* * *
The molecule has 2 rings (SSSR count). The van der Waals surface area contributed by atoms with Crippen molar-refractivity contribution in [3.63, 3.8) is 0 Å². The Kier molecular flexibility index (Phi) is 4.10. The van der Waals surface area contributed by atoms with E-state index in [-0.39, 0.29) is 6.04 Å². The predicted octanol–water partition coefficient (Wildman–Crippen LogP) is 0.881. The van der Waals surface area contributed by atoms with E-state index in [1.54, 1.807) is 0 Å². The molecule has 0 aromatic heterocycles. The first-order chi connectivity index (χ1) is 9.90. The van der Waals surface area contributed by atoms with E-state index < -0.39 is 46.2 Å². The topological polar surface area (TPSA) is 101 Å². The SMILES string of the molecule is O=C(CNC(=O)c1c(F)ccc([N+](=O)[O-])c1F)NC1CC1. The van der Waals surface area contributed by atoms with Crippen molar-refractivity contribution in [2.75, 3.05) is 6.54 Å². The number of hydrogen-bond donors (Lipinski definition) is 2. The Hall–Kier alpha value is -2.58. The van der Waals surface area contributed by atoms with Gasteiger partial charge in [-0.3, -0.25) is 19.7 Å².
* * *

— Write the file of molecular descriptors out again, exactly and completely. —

The molecule has 2 rings (SSSR count). The van der Waals surface area contributed by atoms with Crippen molar-refractivity contribution in [3.63, 3.8) is 0 Å². The Kier molecular flexibility index (Phi) is 4.10. The van der Waals surface area contributed by atoms with E-state index in [-0.39, 0.29) is 6.04 Å². The predicted octanol–water partition coefficient (Wildman–Crippen LogP) is 0.881. The van der Waals surface area contributed by atoms with E-state index in [1.54, 1.807) is 0 Å². The molecule has 0 aromatic heterocycles. The first-order chi connectivity index (χ1) is 9.90. The van der Waals surface area contributed by atoms with E-state index < -0.39 is 46.2 Å². The topological polar surface area (TPSA) is 101 Å². The SMILES string of the molecule is O=C(CNC(=O)c1c(F)ccc([N+](=O)[O-])c1F)NC1CC1. The van der Waals surface area contributed by atoms with Crippen molar-refractivity contribution in [2.75, 3.05) is 6.54 Å². The number of hydrogen-bond donors (Lipinski definition) is 2. The Hall–Kier alpha value is -2.58. The van der Waals surface area contributed by atoms with Gasteiger partial charge in [-0.3, -0.25) is 19.7 Å².